They typically defile scenic areas. Since no comprehensive assessments have been done, so long-term implications are unknown.

Myth 4. We should abandon what we have and import what we do not have. We have sufficient natural coal and nuclear reserves for centuries. The idea is to abandon these in favour of imported gas and machines.

Myth 5. Wind and solar can provide constant power. Consumers need constant power; Eskom must buy erratic power when the sun shines and the wind blows.

Under insane procurement deals imposed on Eskom, IPPs deliver power that surges and crashes wildly.

Eskom must fill gaps between spikes and valleys by ramping gas and diesel burning up and down, by buying extremely costly and toxic batteries, and by building water pump dams.

It is like being told to buy a car you must use whenever it runs at unpredictable speeds. You must provide “backup” or “baseload” transport (bicycles, busses or boots) when it is slow or stationary. And leap in whenever it moves.

Myth 6. Renewables “create” jobs. Jobs are not “created”. Investment relocates jobs. Anyway, more jobs producing less power is bad; progress involves more is done by fewer people. Energy Minister Jeff Radebe was misinformed when he was told “job years” are jobs, and that renewable deals will “create” 114,000 job years.

“Job years” are a way to lie about job creation. Job years are all the time worked by all workers throughout the life of an enterprise. By that logic, a 200-year hydro-power dam with ten employees creates more employment (2000jy) than a 20 year windfarm with 50 employees (1000jy).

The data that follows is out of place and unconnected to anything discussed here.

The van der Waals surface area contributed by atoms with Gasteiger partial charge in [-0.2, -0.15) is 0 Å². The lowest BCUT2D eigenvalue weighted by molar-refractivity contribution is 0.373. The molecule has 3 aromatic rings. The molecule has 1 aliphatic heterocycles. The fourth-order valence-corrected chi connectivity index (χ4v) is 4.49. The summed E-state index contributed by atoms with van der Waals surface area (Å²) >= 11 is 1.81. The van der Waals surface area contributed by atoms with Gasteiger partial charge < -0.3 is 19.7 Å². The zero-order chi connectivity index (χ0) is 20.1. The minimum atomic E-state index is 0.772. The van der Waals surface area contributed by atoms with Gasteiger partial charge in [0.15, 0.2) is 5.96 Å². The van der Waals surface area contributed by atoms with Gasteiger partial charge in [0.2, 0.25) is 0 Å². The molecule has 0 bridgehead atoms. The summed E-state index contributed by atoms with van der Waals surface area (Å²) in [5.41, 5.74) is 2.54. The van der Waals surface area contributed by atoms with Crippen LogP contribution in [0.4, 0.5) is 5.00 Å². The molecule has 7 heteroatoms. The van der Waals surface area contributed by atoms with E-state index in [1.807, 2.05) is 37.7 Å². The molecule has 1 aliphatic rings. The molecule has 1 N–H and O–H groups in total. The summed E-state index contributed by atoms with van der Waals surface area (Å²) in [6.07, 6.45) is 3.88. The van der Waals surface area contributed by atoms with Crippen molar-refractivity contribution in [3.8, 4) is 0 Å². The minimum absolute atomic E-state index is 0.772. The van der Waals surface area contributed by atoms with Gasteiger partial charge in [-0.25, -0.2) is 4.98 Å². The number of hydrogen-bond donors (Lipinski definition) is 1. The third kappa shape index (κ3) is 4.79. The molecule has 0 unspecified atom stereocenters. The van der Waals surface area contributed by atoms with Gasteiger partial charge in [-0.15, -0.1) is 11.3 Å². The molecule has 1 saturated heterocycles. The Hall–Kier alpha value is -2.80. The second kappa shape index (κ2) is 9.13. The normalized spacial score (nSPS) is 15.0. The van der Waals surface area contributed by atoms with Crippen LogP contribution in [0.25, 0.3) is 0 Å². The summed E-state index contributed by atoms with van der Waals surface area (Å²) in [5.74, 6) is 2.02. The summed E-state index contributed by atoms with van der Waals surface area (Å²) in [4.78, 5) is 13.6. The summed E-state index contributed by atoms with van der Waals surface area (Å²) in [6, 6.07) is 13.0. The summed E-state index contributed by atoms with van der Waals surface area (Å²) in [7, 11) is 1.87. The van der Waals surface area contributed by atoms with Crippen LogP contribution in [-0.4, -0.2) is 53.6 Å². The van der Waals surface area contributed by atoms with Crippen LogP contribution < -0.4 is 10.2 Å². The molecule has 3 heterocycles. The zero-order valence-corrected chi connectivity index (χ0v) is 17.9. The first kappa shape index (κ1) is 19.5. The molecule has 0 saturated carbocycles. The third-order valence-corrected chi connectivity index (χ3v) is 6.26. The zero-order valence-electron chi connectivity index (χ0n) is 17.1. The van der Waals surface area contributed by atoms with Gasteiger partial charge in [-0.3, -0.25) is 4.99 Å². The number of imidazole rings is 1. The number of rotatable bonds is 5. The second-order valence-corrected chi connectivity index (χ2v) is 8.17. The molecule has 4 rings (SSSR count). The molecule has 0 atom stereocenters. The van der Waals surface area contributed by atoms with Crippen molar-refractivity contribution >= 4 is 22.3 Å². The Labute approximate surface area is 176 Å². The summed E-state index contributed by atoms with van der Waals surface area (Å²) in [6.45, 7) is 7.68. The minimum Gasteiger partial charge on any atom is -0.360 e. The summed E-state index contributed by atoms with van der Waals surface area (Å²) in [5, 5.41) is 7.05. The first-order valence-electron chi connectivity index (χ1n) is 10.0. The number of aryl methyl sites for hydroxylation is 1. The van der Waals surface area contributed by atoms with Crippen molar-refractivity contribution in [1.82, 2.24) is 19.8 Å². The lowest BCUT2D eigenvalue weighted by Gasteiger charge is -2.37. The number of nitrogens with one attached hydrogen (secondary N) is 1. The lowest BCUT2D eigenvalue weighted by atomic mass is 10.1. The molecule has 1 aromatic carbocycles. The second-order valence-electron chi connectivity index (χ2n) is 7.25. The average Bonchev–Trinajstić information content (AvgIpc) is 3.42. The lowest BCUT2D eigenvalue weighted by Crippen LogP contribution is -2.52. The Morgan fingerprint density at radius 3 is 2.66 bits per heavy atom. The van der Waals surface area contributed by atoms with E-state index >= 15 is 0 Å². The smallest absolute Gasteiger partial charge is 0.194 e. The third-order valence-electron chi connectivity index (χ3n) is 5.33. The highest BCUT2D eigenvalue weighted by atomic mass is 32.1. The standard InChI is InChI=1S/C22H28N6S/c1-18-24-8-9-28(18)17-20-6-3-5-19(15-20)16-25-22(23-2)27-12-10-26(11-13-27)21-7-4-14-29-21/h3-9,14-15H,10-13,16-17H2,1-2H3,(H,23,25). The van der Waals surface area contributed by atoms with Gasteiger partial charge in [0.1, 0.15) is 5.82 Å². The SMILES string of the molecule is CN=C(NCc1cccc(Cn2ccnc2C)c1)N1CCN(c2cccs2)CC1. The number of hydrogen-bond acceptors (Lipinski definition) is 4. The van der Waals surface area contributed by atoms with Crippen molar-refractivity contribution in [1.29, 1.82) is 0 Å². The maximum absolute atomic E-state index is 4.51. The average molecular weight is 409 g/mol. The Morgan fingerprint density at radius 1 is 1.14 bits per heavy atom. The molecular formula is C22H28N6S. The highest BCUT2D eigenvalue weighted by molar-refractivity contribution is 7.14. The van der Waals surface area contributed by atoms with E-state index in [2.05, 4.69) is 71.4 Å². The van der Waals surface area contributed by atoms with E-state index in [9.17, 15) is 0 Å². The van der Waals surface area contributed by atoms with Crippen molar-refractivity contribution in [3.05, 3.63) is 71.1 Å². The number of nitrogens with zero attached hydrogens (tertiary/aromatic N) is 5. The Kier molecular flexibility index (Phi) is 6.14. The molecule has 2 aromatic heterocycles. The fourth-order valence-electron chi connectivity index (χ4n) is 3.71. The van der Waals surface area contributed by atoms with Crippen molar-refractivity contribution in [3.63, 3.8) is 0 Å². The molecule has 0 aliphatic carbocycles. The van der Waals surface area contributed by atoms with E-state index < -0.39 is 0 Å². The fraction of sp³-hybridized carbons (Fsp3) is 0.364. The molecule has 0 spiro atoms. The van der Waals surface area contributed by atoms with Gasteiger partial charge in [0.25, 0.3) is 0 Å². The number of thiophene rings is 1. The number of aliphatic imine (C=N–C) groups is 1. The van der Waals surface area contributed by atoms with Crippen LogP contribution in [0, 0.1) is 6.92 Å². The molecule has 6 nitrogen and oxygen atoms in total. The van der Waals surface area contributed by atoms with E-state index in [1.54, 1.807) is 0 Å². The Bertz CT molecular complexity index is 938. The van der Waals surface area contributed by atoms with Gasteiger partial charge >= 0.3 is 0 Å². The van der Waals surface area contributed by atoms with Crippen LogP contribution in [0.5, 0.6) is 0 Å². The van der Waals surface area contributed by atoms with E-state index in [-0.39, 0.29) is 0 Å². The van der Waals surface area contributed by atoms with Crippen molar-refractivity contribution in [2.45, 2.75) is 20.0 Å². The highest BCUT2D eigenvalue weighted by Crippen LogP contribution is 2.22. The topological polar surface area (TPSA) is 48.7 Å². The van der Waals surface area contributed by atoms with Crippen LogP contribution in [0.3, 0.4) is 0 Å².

Creating jobs is easy. They can produce pedal-power with thousands of workers peddling exercisers with generators. What matters is real productive jobs.

Myth 7. We need little power because there is “falling demand”. The world over, power correlates with prosperity; no power, no prosperity. The daft IRP’s pessimistic vision is perpetual stagnation, poverty and unemployment.

The falling demand myth relies on a once-off anomaly caused by the 2008 blackout crisis followed by 350% increased prices. Everyone, from shack dwellers to industrialists, was forced to cut consumption and invest in private “off-grid” power. If we want prosperity, we must have huge coal and nuclear power investments, supplemented by renewables at competitive prices on a level playing field.

Why does the government take irrational proposals seriously? It may be the victim of a new kind of “Guptas out, IPPs in” state capture. IPPs spend fortunes on propaganda. We do not face a binary choice between renewables and coal/nuclear.

The Daft IRP is a 180 degree reversal of the preceding IRP. The lesson to be learned is that the future is unknowable, that what’s needed is humility, to which end the government should replace the biased proposal with a balanced role for all options.

• Leon Louw is executive director of the Free Market Foundation

This article was first published in City Press on 9 November 2018